How Stress at Home Leads to Stress on the Job

Topic(s): Health & Safety, stress, turnover, wellness, work-life balance
Publication: Personnel Psychology
Article: Life spillovers: The spillover of fear of home foreclosure to the workplace
Authors: B.R. Ragins, K.S. Lyness, L.J. Williams, D. Winkel
Reviewed by: Kayla Weaver

Stressful events that occur outside of the workplace can negatively affect work outcomes such as employee stress, job commitment, and turnover intentions. This phenomenon is called negative spillover, because employees are not always able to “check” their personal stress and worries “at the door” when switching from their home environment to their work environment.

Most research has focused on the spillover between an employee’s family role and work role. However, employees can also be affected by non-family experiences that occur in their personal lives outside of work (e.g., housing crises, natural disasters, terrorist attacks, etc.). Examples of negative spillover include being irritable, distracted, or tired at work because of problems at home. These personal experiences can result in work outcomes that negatively impact both employees and organizations.


A recent study (Ragins, Lyness, Williams, & Winkel, 2014) of 2,135 employees examined how stressful events that were not related to work (i.e., the fear of home foreclosure) affected home-to-work spillover, and how that eventually influenced employees to experience physical symptoms of stress.

The results showed that employees who were fearful of losing their home to foreclosure had higher levels of negative home-to-work spillover (e.g., were more distracted, irritable, or tired at work) because of home stress. Further, some employees were more likely to feel negative home-to-work spillover than others when experiencing personal stressors. Employees who reported having children or other dependents at home or who had a spouse that was laid off from employment within the last year experienced higher levels of negative work-to-home spillover than those who did not experience these events. This means that employees who must provide for other family members experience higher levels of spillover when their personal lives are stressful.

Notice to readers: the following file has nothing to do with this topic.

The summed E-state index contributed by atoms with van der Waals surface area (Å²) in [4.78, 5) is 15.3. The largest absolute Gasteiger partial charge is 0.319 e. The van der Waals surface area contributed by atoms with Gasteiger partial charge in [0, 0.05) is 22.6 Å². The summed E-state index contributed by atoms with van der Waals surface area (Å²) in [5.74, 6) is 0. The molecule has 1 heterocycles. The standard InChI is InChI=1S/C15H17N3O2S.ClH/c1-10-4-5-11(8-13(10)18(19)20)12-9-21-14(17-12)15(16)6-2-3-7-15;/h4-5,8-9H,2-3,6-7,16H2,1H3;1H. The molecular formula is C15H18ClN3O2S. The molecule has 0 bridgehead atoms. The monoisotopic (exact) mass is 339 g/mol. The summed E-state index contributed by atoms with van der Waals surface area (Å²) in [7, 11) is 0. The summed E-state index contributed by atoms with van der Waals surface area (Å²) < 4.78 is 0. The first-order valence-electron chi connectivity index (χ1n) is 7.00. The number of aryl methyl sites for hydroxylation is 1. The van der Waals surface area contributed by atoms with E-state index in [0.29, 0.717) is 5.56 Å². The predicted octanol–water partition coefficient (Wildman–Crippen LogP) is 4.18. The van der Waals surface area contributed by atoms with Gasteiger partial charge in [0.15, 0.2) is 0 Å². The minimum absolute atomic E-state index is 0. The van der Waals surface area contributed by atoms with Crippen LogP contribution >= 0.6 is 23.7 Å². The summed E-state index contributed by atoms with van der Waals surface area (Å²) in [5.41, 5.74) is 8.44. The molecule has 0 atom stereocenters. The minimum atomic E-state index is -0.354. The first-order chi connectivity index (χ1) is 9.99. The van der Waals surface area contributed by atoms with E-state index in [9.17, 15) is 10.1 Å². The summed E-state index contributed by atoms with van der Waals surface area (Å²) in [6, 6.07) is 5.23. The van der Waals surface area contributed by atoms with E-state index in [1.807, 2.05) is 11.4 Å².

Negative home-to-work spillover can also have serious effects on employees’ health. In fact, as employees’ home-to-work spillover increased, so did their reports of physical symptoms of stress. That is, employees who had high levels of spillover were more likely to experience physical symptoms of stress at work than employees with low levels of spillover. The physical symptoms of stress included having an upset stomach, hand tremors, heart palpations, and chest pains.

How do these physical symptoms of stress affect employee work outcomes? The results of the study showed that employees who reported high levels of physical symptoms of stress were significantly less committed to their organizations and significantly more likely to think of quitting their jobs.

Putting it all together, the research suggests that employees who face high levels of stress at home are more likely to have this stress spill over into the workplace, which leads to increased physical symptoms of stress and increased negative work outcomes (e.g., lower commitment, higher turnover intentions, etc.). This study specifically studied the fear of home foreclosure on spillover, stress, and work outcomes; however, other stressful events might include the death of a loved one, a family member losing a job, or other traumatic crises.


It is nearly impossible to predict when an employee will experience a traumatic or life-changing event. However, organizations need to be aware of the negative outcomes that can arise when such events do occur. The authors suggest that organizations implement employee assistance programs (EAPs) to help employees manage stressors that occur in their personal lives. In addition, traumatic events –like losing one’s home – can result in a range of physical or mental problems for employees. Therefore, it is imperative that managers understand how traumatic events impact employees. They can then refer employees for support and counseling services before negative work outcomes, such as decreased commitment, occur.

Most importantly, this study highlights how employees carry over stress from their personal lives into their work environments. However, with proper intervention and resources, employees can manage this stress without also experiencing negative workplace outcomes. In addition, certain types of leadership have also been shown to reduce stress.


Ragins, B. R., Lyness, K. S., Williams, L. J., & Winkel, D. (2014). Life Spillovers: The Spillover of Fear of Home Foreclosure to the Workplace. Personnel Psychology, 67(4), 763-800.